The Creator

Unfortunately, we couldn’t find any streaming offers for The Creator.

It’s hilariously appropriate that “The Creator,” a film about the danger and possibility of artificial intelligence, barely resembles sophisticated science fiction.


Director and co-writer Gareth Edwards’ picture has the appearance and tone of a serious, original work of art, but because it reuses visuals and concepts from numerous influential forerunners, it ends up feeling hollow. Greig Fraser (“Dune,” “The Batman,” Edwards’ “Rogue One: A Star Wars Story”) and Oren Soffer, the film’s cinematographers, provide breathtaking sights that make the movie a joy to behold. Along with some exciting action sequences and creative world-building in the first hour or two.


Together with co-writer of 2016’s “Rogue One,” Chris Weitz, Edwards wrote the script that would serve as the foundation for “Andor” on Disney+, the most compelling and intellectual “Star Wars” series to date. While “The Creator” appears to have the similar goals of fusing thrill with knowledge, it eventually falls short.


There is also a timing issue here: Given that the Writers Guild of America had been on strike for the previous five months in opposition to the use of AI to replace humans in a variety of scenarios, it is unintentionally awkward for a film to suggest that perhaps it isn’t such a bad idea after all. (SAG-AFTRA continues to battle this tendency, which makes sense.)Additionally, John David Washington joins her in the role of the requisite reluctance-filled father figure who must guide her to safety. An opening montage tells us that artificial intelligence has long been a welcome part of human existence, serving every role from chefs to track stars to astronauts.


However, by the time we meet Joshua Washington in 2065, AI is to responsible for a nuclear bomb going off in the center of Los Angeles, killing a million people (among them Joshua’s family), and leaving Joshua with a lost leg. Although the West is now anti-AI, robots are still welcomed in New Asia, a mingling of civilizations halfway around the world where Joshua has found peace and in a fascinating society.


In one of the film’s many creative examples of fusing old and new technology, they cuddle to the sounds of bossa nova playing on the turntable. A wonderful usage of Radiohead’s creepy, electronic song “Everything in Its Right Place” during a nighttime raid is only one example of how creatively chosen the soundtracks are throughout the film.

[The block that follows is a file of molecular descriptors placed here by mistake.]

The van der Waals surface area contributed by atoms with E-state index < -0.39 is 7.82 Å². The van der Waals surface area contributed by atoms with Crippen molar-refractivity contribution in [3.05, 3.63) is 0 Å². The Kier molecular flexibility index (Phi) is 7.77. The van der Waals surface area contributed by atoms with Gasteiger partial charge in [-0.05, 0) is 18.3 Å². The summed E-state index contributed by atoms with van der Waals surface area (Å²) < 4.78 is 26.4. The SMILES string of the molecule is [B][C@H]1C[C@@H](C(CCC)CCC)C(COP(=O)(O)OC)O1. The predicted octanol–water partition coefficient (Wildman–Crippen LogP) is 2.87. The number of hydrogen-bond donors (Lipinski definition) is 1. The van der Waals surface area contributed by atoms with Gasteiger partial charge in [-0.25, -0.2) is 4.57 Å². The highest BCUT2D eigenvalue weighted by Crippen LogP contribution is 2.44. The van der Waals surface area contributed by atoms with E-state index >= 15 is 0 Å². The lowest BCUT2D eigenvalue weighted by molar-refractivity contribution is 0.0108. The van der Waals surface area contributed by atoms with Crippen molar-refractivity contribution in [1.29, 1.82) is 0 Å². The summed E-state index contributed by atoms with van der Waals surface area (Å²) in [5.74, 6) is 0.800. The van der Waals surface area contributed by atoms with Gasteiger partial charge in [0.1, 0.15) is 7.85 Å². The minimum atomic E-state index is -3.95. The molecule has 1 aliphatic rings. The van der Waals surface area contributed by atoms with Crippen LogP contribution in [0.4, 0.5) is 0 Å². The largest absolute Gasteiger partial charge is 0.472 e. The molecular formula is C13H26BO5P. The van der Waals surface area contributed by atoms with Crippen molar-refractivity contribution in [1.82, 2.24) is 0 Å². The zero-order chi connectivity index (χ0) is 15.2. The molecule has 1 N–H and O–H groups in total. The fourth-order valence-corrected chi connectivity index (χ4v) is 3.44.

Joshua’s fantasy, however, is abruptly interrupted when Maya is taken away from him. Five years later, he is compelled to join a team looking for a hidden weapon that was created by a mysterious man known only as The Creator. Joshua is a covert special forces operative who is required to carry out orders from the American military and its sinister, hovering airship known as NOMAD, with its scouring beams of light that produce some of the movie’s most shocking, heart-stopping moments.


These swaggering evil guys, commanded by a tough-as-nails Allison Janney, are straight out of a James Cameron film. She is primarily responsible for yelling commands, though she occasionally displays quiet tenderness. The purpose of the American invasion on this pan-Asian country is obviously to mimic the imagery we witnessed during the Vietnam War; the end product is artistic but extremely familiar and not the least bit subdued. Meanwhile, crowded, neon-lit urban nightscapes look like they were taken directly from “Blade Runner.”


However, as soon as Joshua locates his intended victim—young Alphie, whom we first observe at a tense moment watching cartoons—alone in a large room, his affections for her start to soften. As they set off on the road together, he calls her “Lil Sim.”


The heart that lies beneath the visual effects is still smooth and fluid, yet it is absent. For a while, Washington’s cool, detached on-screen attitude makes sense in this situation since the goals of his broken character are meant to remain obscure. But because Joshua’s character arc isn’t fully depicted on the page, he can only persuade us of his development to a limited extent.


As “The Creator” keeps going and going with many endings, Edwards awkwardly juggles serious ideas about what it means to be human with amazing, explosive action sequences.


The film’s logic is so complicated that by the time Joshua finds himself putting his life in danger during a major, climactic set piece, you might be left wondering why he is there in the first place. Even while the movie starts off promising, you might end yourself wondering what you’re doing there as well.

currently showing in cinemas.

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